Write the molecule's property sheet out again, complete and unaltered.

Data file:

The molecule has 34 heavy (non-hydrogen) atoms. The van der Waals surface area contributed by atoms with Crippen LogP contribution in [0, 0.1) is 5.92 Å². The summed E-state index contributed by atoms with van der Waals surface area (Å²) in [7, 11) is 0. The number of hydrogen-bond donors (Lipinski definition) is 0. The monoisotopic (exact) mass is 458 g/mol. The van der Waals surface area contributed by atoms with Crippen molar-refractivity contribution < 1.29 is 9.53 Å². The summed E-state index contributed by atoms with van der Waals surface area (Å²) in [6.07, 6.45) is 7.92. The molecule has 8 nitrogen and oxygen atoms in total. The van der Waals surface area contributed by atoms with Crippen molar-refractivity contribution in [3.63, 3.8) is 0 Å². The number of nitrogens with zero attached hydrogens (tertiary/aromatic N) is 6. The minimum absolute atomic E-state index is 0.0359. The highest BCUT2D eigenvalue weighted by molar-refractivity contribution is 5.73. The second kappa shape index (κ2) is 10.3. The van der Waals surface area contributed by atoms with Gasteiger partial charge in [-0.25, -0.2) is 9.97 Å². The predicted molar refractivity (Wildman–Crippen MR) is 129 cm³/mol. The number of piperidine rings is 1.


The molecule has 34 heavy (non-hydrogen) atoms. The van der Waals surface area contributed by atoms with Crippen LogP contribution in [0, 0.1) is 5.92 Å². The summed E-state index contributed by atoms with van der Waals surface area (Å²) in [7, 11) is 0. The number of hydrogen-bond donors (Lipinski definition) is 0. The monoisotopic (exact) mass is 458 g/mol. The van der Waals surface area contributed by atoms with Crippen molar-refractivity contribution < 1.29 is 9.53 Å². The summed E-state index contributed by atoms with van der Waals surface area (Å²) in [6.07, 6.45) is 7.92. The molecule has 8 nitrogen and oxygen atoms in total. The van der Waals surface area contributed by atoms with Crippen molar-refractivity contribution in [3.63, 3.8) is 0 Å². The number of nitrogens with zero attached hydrogens (tertiary/aromatic N) is 6. The minimum absolute atomic E-state index is 0.0359. The highest BCUT2D eigenvalue weighted by molar-refractivity contribution is 5.73. The second kappa shape index (κ2) is 10.3. The van der Waals surface area contributed by atoms with Gasteiger partial charge in [-0.25, -0.2) is 9.97 Å². The predicted molar refractivity (Wildman–Crippen MR) is 129 cm³/mol. The number of piperidine rings is 1.